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Molecular and Coarse-Grained Modeling to Characterize and Optimize Dendrimer-Based Nanocarriers for Short Interfering RNA Delivery

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posted on 07.02.2020, 18:33 by Filip Stojceski, Gianvito Grasso, Lorenzo Pallante, Andrea Danani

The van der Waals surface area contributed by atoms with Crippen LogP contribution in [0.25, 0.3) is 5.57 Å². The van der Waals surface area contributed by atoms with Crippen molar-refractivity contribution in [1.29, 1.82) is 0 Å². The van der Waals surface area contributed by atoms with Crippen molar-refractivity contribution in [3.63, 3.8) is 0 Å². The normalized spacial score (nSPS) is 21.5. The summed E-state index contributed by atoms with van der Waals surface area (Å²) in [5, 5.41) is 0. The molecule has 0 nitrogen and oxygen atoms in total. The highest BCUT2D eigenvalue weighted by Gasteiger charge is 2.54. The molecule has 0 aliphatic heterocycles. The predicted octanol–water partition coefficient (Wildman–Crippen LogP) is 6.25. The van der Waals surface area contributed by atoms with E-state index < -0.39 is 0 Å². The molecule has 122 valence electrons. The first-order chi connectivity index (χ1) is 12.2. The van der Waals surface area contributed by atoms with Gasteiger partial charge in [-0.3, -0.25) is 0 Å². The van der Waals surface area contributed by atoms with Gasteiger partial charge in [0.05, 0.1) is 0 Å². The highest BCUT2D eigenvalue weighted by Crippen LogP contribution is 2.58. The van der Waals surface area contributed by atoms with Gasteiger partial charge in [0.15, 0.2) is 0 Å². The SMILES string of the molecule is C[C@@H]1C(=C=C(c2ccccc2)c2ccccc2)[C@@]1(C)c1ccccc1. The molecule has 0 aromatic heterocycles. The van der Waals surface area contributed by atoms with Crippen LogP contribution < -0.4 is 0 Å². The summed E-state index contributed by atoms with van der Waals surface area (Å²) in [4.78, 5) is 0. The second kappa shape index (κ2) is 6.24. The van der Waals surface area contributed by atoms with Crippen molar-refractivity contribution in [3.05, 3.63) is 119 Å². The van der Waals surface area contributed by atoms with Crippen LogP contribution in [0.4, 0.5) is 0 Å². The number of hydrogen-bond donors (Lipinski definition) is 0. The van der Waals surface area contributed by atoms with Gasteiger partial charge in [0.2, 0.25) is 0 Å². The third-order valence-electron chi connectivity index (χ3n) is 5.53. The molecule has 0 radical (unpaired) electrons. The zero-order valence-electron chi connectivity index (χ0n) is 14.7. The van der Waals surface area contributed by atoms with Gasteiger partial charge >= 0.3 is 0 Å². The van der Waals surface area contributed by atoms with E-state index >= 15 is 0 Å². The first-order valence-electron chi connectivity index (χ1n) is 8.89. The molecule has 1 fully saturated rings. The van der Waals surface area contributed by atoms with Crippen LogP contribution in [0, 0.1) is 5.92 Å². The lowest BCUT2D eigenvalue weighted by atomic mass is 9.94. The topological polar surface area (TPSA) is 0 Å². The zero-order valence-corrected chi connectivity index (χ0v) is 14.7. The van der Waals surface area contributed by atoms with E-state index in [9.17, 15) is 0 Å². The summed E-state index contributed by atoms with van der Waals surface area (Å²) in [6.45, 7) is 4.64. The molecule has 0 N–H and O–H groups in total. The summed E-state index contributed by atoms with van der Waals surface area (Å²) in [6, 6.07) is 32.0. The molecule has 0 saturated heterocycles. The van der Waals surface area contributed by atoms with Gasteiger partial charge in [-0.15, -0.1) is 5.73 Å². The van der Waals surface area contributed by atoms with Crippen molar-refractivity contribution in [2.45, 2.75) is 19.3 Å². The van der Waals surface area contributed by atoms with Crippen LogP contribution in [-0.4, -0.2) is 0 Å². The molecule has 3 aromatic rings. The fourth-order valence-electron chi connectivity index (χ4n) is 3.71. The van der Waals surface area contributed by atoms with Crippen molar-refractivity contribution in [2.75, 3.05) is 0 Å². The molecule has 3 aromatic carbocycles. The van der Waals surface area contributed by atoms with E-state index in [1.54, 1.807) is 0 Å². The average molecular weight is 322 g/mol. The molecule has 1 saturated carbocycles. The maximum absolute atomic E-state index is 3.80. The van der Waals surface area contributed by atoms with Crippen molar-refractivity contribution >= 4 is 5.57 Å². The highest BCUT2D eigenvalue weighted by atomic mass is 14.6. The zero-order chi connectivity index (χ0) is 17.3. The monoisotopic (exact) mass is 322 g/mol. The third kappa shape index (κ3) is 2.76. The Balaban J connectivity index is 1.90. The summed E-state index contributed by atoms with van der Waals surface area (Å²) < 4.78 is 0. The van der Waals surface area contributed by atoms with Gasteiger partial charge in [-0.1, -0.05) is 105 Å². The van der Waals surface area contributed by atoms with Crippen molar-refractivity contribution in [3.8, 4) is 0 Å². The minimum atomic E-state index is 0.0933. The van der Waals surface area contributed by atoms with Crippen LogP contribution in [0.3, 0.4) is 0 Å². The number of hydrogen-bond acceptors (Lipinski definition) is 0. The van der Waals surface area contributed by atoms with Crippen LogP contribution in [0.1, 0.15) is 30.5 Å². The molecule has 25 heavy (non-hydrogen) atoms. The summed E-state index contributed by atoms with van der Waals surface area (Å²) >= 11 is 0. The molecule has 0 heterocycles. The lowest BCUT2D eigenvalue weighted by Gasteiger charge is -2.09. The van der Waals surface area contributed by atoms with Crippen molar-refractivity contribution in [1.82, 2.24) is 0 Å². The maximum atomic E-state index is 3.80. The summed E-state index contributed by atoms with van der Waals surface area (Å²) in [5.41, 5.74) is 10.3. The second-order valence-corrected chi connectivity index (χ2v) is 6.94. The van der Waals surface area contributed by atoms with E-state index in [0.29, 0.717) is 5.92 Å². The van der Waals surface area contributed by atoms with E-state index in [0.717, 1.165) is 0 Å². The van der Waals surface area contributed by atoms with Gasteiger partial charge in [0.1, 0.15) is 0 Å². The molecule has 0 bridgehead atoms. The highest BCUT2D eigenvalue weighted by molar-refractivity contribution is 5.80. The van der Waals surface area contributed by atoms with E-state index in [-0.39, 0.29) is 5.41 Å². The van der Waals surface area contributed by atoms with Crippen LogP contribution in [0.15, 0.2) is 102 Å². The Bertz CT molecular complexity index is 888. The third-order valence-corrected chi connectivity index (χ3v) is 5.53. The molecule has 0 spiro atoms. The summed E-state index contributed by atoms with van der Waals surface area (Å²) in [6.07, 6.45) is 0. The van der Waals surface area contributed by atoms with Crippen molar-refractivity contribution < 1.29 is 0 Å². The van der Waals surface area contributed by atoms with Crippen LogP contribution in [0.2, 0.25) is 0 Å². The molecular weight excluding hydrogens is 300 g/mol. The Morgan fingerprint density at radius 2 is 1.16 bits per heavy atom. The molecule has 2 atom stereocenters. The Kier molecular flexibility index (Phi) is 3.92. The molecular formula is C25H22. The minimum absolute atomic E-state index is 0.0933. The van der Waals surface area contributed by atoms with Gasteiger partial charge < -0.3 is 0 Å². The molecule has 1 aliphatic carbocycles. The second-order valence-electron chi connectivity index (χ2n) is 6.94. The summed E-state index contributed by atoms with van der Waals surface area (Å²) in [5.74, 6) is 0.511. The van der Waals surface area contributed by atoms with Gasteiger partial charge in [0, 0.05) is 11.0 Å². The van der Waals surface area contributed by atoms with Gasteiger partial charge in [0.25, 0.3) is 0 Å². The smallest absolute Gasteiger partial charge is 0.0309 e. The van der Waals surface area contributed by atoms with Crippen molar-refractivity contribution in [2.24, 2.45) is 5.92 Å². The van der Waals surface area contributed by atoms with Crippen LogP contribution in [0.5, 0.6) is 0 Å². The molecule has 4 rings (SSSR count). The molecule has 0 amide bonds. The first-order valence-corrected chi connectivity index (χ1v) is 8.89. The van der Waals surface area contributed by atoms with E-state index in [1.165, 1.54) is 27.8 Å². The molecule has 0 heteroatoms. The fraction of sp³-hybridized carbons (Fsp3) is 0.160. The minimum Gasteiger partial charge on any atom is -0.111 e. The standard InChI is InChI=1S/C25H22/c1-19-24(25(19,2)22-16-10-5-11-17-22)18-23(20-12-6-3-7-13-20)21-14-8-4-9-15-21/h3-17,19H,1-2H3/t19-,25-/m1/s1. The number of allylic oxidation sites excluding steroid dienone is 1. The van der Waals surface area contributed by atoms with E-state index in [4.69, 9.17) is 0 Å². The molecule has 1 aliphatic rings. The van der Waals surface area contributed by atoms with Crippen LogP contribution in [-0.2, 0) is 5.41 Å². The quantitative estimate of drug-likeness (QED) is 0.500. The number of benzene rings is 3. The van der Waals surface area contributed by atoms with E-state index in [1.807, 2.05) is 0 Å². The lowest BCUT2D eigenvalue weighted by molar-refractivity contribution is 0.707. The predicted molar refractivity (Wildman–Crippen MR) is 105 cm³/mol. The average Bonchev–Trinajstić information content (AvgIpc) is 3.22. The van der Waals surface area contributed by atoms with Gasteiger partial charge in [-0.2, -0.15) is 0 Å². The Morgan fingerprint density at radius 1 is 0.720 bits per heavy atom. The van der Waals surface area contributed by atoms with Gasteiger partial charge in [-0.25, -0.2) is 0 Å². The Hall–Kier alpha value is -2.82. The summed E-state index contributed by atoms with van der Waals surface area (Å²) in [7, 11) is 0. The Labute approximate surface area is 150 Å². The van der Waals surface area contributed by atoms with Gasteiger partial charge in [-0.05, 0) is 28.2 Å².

Dendrimer nanocarriers are unique hyper-branched polymers with biomolecule-like properties, representing a promising prospect as a nucleic acid delivery system. The design of effective dendrimer-based gene carriers requires considering several parameters, such as carrier morphology, size, molecular weight, surface chemistry, and flexibility/rigidity. In detail, the rational design of the dendrimer surface chemistry has been ascertained to play a crucial role on the efficiency of interaction with nucleic acids. Within this framework, advances in the field of organic chemistry have allowed us to design dendrimers with even small difference in the chemical structure of their surface terminals. In this study, we have selected two different cationic phosphorus dendrimers of generation 3 functionalized, respectively, with pyrrolidinium (DP) and morpholinium (DM) surface groups, which have demonstrated promising potential for short interfering RNA (siRNA) delivery. Despite DP and DM differing only for one atom in their chemical structure, in vitro and in vivo experiments have highlighted several differences between them in terms of siRNA complexation properties. In this context, we have employed coarse-grained molecular dynamics simulation techniques to shed light on the supramolecular characteristics of dendrimer–siRNA complexation, the so-called dendriplex formations. Our data provide important information on self-assembly dynamics driven by surface chemistry and competition mechanisms.